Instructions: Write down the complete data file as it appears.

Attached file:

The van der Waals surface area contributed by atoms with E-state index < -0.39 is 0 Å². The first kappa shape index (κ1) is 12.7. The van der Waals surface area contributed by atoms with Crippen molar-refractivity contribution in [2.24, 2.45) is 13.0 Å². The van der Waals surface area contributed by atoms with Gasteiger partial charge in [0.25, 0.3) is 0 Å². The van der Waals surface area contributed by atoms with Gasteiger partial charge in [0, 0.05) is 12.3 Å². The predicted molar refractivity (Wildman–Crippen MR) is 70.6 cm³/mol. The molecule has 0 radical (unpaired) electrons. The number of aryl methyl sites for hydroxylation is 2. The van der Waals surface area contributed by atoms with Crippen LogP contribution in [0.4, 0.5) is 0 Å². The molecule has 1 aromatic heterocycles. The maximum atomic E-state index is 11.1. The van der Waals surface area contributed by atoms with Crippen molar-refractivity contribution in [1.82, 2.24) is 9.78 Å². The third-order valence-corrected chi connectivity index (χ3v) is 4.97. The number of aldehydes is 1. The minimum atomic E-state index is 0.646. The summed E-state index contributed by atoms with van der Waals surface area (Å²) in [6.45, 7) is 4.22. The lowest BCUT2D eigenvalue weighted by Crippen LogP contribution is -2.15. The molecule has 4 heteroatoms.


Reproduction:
The van der Waals surface area contributed by atoms with E-state index < -0.39 is 0 Å². The first kappa shape index (κ1) is 12.7. The van der Waals surface area contributed by atoms with Crippen molar-refractivity contribution in [2.24, 2.45) is 13.0 Å². The van der Waals surface area contributed by atoms with Gasteiger partial charge in [0.25, 0.3) is 0 Å². The van der Waals surface area contributed by atoms with Gasteiger partial charge in [0, 0.05) is 12.3 Å². The predicted molar refractivity (Wildman–Crippen MR) is 70.6 cm³/mol. The molecule has 0 radical (unpaired) electrons. The number of aryl methyl sites for hydroxylation is 2. The van der Waals surface area contributed by atoms with Crippen LogP contribution in [0.4, 0.5) is 0 Å². The molecule has 1 aromatic heterocycles. The maximum atomic E-state index is 11.1. The van der Waals surface area contributed by atoms with Crippen molar-refractivity contribution in [1.82, 2.24) is 9.78 Å². The third-order valence-corrected chi connectivity index (χ3v) is 4.97. The number of aldehydes is 1. The minimum atomic E-state index is 0.646. The summed E-state index contributed by atoms with van der Waals surface area (Å²) in [6.45, 7) is 4.22. The lowest BCUT2D eigenvalue weighted by Crippen LogP contribution is -2.15. The molecule has 4 heteroatoms.